This and That
God grant me the serenity to accept the ancestors I cannot find, the
courage to find the ones I can, and the wisdom to document thoroughly.
1. The will you need is in a safe on board the Titantic
2. You finally find the wedding record for your g-g-grandfather only to discover he married Mary SMITH whose father was John SMITH and mother was Mary JONES!
3. You have finally found the information you needed to solve the family mystery you have been working on for 2 years and your elderly aunt says " I could have told you that!"
4. You find an old family photo album and upon close examination, there are no names on the pictures.
5. You learn that your great grandmother's family bible (passed down through the family for 3 generations) was sold at an estate sale in New York City.
6. You find your family in the census and write to the county where they lived for 40 years, only to receive a letter stating all the county records burned.
7. You learn there is a county history on microfilm of the county your ancestors originated. It has 16000 pages and is not indexed.
8. The public ceremony in which your distinguished ancestor participated and at which the platform collapsed under him, turned out to be a hanging.
Where is that guy Murphy anyway??
I really do have a few things to say to him!
Rules For Our Ancestors
How to Confuse Your Descendants
1) Thou shalt name your male children: James, John, Joseph, Josiah, Abel, Richard, Thomas, William.
(2) Thou shalt name your female children: Elizabeth, Mary, Martha, Maria, Sarah, Ida, Virginia, May.
(3) Thou shalt leave NO trace of your female children.
(4) Thou shalt, after naming your children from the above lists, call them by strange nicknames such as: Ike, Eli, Polly, Dolly, Sukey.---making them difficult to trace.
(5) Thou shalt NOT use any middle names on any legal documents or census reports, and only where necessary, you may use only initials on legal documents.
(6) Thou shalt learn to sign all documents illegibly so that your surname can be spelled, or misspelled, in various ways: Hicks, Hicks, Hix, Hixe, Hucks, Kicks.
(7) Thou shalt, after no more then 3 generations, make sure that all family records are lost, misplaced, burned in a court house fire, or buried so that NO future trace of them can be found.
(8) Thou shalt propagate misleading legends, rumors, & vague innuendo regarding your place of origination.
(A) you may have come from : England, Ireland, Scotland, Wales....or Iran.
(B) you may have American Indian ancestry of the______tribe......
(C) You may have descended from one of three brothers that came over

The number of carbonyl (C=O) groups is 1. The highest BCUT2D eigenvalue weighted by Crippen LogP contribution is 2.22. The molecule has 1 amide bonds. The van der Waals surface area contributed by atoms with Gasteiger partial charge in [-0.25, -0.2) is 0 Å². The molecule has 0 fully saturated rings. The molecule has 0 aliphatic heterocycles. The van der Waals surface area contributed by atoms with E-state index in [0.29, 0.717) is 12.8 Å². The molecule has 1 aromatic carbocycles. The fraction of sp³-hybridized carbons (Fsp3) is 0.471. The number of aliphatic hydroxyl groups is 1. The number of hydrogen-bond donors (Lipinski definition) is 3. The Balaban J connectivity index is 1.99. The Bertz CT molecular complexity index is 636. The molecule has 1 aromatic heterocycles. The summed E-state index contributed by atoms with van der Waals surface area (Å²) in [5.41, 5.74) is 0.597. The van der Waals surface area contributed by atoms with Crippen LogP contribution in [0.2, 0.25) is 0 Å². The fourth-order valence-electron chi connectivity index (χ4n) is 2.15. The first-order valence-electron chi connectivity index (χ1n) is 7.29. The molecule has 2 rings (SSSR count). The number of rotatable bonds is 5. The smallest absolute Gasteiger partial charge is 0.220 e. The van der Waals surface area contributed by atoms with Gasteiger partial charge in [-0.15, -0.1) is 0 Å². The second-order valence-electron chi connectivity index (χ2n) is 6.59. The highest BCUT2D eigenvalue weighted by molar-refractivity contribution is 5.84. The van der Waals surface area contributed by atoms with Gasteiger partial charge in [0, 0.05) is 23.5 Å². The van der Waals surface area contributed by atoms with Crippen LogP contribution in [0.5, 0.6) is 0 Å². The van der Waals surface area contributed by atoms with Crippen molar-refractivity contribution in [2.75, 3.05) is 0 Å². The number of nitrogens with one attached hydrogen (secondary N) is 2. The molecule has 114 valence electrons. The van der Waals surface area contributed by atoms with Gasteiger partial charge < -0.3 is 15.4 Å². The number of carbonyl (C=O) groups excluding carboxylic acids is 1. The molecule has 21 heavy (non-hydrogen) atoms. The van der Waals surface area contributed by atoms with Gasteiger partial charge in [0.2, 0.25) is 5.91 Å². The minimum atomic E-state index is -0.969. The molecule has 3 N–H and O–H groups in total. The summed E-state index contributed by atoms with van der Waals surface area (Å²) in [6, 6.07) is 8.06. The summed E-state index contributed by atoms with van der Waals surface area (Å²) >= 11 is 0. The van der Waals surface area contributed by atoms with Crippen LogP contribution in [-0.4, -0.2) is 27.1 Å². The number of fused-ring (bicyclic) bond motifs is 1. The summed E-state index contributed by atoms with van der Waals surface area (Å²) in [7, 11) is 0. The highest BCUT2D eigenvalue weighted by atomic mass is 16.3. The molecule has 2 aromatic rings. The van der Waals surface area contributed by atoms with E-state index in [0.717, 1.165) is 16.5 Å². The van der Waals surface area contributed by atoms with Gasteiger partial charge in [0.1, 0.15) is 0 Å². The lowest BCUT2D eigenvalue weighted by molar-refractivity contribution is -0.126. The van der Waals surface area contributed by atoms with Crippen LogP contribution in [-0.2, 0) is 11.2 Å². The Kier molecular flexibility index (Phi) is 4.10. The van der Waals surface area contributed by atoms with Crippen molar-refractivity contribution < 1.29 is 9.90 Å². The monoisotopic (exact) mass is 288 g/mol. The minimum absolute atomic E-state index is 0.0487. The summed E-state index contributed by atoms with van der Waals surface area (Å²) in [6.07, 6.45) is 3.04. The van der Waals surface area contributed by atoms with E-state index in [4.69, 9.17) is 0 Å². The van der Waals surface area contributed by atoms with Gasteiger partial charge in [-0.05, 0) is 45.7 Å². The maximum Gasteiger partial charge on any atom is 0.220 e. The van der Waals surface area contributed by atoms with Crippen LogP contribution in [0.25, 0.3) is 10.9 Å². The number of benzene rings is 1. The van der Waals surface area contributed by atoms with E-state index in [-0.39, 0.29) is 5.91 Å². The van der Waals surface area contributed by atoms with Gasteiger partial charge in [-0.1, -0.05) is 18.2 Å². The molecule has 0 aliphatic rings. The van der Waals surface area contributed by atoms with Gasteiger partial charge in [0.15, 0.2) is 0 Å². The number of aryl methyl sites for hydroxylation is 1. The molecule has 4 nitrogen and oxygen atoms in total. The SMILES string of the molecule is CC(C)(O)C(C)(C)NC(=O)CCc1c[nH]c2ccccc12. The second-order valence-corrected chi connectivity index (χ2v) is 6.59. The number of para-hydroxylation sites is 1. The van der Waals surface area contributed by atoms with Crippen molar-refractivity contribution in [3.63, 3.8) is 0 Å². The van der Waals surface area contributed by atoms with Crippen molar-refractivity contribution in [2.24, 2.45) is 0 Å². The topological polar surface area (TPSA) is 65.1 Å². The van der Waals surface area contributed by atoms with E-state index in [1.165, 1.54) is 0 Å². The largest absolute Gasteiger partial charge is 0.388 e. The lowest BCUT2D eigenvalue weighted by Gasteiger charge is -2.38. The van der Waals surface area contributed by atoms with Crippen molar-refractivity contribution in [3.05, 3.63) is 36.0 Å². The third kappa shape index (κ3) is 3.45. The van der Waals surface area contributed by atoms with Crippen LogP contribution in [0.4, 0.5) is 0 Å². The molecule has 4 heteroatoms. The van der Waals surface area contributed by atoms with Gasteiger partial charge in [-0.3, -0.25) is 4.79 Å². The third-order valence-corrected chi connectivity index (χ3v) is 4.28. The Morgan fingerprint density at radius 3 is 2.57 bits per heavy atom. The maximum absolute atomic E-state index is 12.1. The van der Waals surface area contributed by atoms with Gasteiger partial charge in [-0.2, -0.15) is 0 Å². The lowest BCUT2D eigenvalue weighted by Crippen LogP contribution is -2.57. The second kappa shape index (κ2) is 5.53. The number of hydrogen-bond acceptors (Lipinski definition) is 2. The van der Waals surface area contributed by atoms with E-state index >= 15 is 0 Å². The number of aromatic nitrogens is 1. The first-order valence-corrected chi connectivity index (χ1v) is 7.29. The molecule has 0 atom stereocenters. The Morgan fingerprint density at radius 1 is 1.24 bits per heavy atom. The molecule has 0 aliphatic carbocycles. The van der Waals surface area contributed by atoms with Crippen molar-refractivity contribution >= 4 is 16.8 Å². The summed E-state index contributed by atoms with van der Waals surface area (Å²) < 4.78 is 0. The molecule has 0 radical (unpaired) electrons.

(9) Thou shalt leave NO cemetery records, or headstones with legible names.
(10)Thou shalt leave NO family Bible with records of birth, marriages, or deaths.
(11)Thou shalt ALWAYS flip thy name around. If born James Albert, thou must make all the rest of thy records in the names of Albert, AJ, JA, AL, Bert, Bart, or Alfred.
(12) Thou must also flip thy parent's names when making reference to them, although "Unknown" or a blank line is an acceptable alternative.
(13) Thou shalt name at least 5 generations of males, and dozens of their cousins identical names in order to totally confuse researchers
You Know You're Taking Genealogy Too Seriously If....
· In order to put the "final touches" on your genealogical research, you've asked all of your closest relatives to provide DNA samples.
· You are the only person to show up at the cemetery research party with a shovel.
· You were instrumental in having "non-genealogical use of the genealogy room copy machine" classified as a federal hate crime.
· Your house leans slightly toward the side where your genealogical records are stored.
· You decided to take a two-week break from genealogy, and the U.S. Postal Office immediately laid off 1,500 employees.
· Out of respect for your best friend's unquestioned reputation for honesty and integrity, you are willing to turn off that noisy surveillance camera while she reviews your 57 genealogical research notebooks in your home. The armed security guard, however, will remain.
· You plod merrily along "refining" your recently published family history, blissfully unaware that the number of errata pages now far exceeds the number of pages in your original publication.
· During an ice storm and power outage, you ignore the pleas of your shivering spouse and place your last quilt around that 1886 photograph of dear Uncle George.
· The most recent document in your "Missing Ancestors" file is a 36-page contract between you and Johnson Billboard Advertising Company.
· Ed McMahon, several t.v. cameras and an envelope from Publishers Clearing House arrive at your front door on Super Bowl Sunday, and the first thing you say is, "Are you related to the McMahons of Ohio?".
· "A Loving Family" and "Financial Security" have moved up to second and third, respectively, on your list of life's goals, but still lag far behind "Owning My Own Microfilm Reader."
· A magical genie appears and agrees to grant your any one wish, and you ask that the 1890 census be restored. ....submitted by Marianne Green